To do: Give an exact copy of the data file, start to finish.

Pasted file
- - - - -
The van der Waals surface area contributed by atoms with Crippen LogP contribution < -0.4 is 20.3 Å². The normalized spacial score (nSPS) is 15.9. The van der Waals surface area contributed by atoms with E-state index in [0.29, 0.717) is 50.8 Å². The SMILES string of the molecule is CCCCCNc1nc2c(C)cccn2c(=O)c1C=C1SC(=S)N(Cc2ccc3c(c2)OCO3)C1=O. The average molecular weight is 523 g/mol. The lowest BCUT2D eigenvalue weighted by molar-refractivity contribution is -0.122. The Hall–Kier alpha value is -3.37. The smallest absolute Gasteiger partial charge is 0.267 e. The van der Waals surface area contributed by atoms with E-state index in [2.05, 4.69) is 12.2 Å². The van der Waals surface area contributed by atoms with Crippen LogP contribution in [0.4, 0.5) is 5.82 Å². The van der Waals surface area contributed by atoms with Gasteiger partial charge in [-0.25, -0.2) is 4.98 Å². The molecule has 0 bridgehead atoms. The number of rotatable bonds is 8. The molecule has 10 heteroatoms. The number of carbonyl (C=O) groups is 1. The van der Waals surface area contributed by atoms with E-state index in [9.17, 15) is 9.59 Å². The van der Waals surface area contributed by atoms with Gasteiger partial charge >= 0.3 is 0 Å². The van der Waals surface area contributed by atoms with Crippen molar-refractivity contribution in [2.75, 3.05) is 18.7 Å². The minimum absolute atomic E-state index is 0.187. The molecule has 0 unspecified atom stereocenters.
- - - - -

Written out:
The van der Waals surface area contributed by atoms with Crippen LogP contribution < -0.4 is 20.3 Å². The normalized spacial score (nSPS) is 15.9. The van der Waals surface area contributed by atoms with E-state index in [0.29, 0.717) is 50.8 Å². The SMILES string of the molecule is CCCCCNc1nc2c(C)cccn2c(=O)c1C=C1SC(=S)N(Cc2ccc3c(c2)OCO3)C1=O. The average molecular weight is 523 g/mol. The lowest BCUT2D eigenvalue weighted by molar-refractivity contribution is -0.122. The Hall–Kier alpha value is -3.37. The smallest absolute Gasteiger partial charge is 0.267 e. The van der Waals surface area contributed by atoms with E-state index in [2.05, 4.69) is 12.2 Å². The van der Waals surface area contributed by atoms with Crippen LogP contribution in [0.4, 0.5) is 5.82 Å². The van der Waals surface area contributed by atoms with Gasteiger partial charge in [-0.25, -0.2) is 4.98 Å². The molecule has 0 bridgehead atoms. The number of rotatable bonds is 8. The molecule has 10 heteroatoms. The number of carbonyl (C=O) groups is 1. The van der Waals surface area contributed by atoms with E-state index in [9.17, 15) is 9.59 Å². The van der Waals surface area contributed by atoms with Gasteiger partial charge >= 0.3 is 0 Å². The van der Waals surface area contributed by atoms with Crippen molar-refractivity contribution in [2.75, 3.05) is 18.7 Å². The minimum absolute atomic E-state index is 0.187. The molecule has 0 unspecified atom stereocenters.